People often choose cremation because of how flexible this option can be – but this flexibility can leave grieving family members wondering what to do with the ashes and urn after saying those final goodbyes. Answering this question, independently or as a family, will require considerable thought and introspection.
Some families choose to scatter the ashes, others keep the urn in a family columbarium, some divide the ashes so that each family member can retain a portion… the options are limitless. We’ll cover five of the most common types of memorials below. We’ll explain later how you can combine two or more options to create a meaningful memorial that suits the needs of the family and honors the memory of the departed.
1. Shadowbox Memorial
A shadowbox memorial is perfect for a small, personal memorial with or without a portion of the ashes. This one is straightforward – include the photos you treasure most along with possessions that bring back memories, like the war medals that starred in so many childhood stories or the antique hairbrush that your loved one used to put your hair in braids as a young one.
2. Keepsake Memorials
Keepsake memorials are ideal for situations when the ashes are to be spread but one or more members of the family want to retain a portion of the ashes as an heirloom. This may be a tiny sealed locket or something as precious as ashes fused into a synthetic gemstone. Keepsake memorials don’t have to contain ashes by necessity, and many memorial companies are happy to inscribe a short a message instead.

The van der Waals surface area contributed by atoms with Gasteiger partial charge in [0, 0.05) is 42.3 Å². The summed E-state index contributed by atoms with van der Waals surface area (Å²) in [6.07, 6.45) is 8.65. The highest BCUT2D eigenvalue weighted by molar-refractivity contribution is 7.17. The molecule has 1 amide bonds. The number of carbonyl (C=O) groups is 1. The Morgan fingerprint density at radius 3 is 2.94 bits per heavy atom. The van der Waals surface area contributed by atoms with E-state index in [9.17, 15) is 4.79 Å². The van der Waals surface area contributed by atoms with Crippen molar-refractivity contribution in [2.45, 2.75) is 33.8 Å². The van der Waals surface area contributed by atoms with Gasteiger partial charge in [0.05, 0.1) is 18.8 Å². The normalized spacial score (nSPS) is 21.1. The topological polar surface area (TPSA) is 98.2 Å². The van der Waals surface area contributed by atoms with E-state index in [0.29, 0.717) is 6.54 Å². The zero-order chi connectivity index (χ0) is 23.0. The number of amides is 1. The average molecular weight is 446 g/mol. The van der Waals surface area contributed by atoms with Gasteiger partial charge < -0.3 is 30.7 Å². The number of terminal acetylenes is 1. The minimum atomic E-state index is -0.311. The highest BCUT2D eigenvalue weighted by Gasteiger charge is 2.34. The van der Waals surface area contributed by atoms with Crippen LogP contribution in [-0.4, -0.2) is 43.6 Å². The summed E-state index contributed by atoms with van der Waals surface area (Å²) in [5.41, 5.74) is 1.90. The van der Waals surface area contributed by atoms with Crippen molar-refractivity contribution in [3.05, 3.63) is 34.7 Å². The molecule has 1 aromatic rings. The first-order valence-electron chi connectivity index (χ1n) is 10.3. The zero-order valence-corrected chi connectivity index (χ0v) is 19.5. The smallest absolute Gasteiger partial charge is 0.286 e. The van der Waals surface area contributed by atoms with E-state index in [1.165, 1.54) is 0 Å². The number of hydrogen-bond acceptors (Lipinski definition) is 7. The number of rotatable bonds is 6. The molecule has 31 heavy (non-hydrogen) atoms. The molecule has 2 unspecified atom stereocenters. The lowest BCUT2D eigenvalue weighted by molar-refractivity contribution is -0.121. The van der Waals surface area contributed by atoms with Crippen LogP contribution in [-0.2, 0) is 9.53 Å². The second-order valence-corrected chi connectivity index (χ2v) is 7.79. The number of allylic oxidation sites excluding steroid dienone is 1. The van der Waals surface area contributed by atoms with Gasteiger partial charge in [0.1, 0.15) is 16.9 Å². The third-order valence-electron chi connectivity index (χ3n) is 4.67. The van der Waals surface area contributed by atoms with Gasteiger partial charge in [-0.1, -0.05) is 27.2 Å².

3. Sharing Urns
Sharing urns, and sometimes called keepsake urns, will give you the ability to distribute the ashes to the members of a very large family. This is the ideal way to give each branch of the family the freedom to create their own memorials or even scatter the ashes if they want to. These small cremation urns for ashesare just as elegant as the full-sized versions.
4. Memorial Garden
Planting or dedicating a memorial garden is a great way to create a welcoming home for the scattering of ashes, or to create a meeting ground for the family or individuals to contemplate the memory of the loved one. Birdhouses and wildflowers will bring thriving life to the garden, and a ceremonial tree planting is a common way to mark the spot.
5. Formal Memorial
The formal memorial is very straightforward – this would a traditional burial in a cemetery or columbarium. You can use either a permanent or a biodegradable urn for this purpose. This is ideal for a one-time farewell but makes a good meeting spot for memorial gatherings. Decorating the memorial is a great way to get everybody involved and to provide a sense of closure.
You can combine any of these options to suit the needs of your family and your sense of duty. A keepsake urn can fit into a shadowbox, you can fill the shadowbox with notes from the family at the formal funeral, you can scatter the ashes at the memorial garden but save some in a locket, whatever makes you feel the most comfortable.
We hope this guide will help you find a memorial solution that honors the memory of the loved one or loved ones you have lost. Memories last forever, and the right memorial will be unforgettable.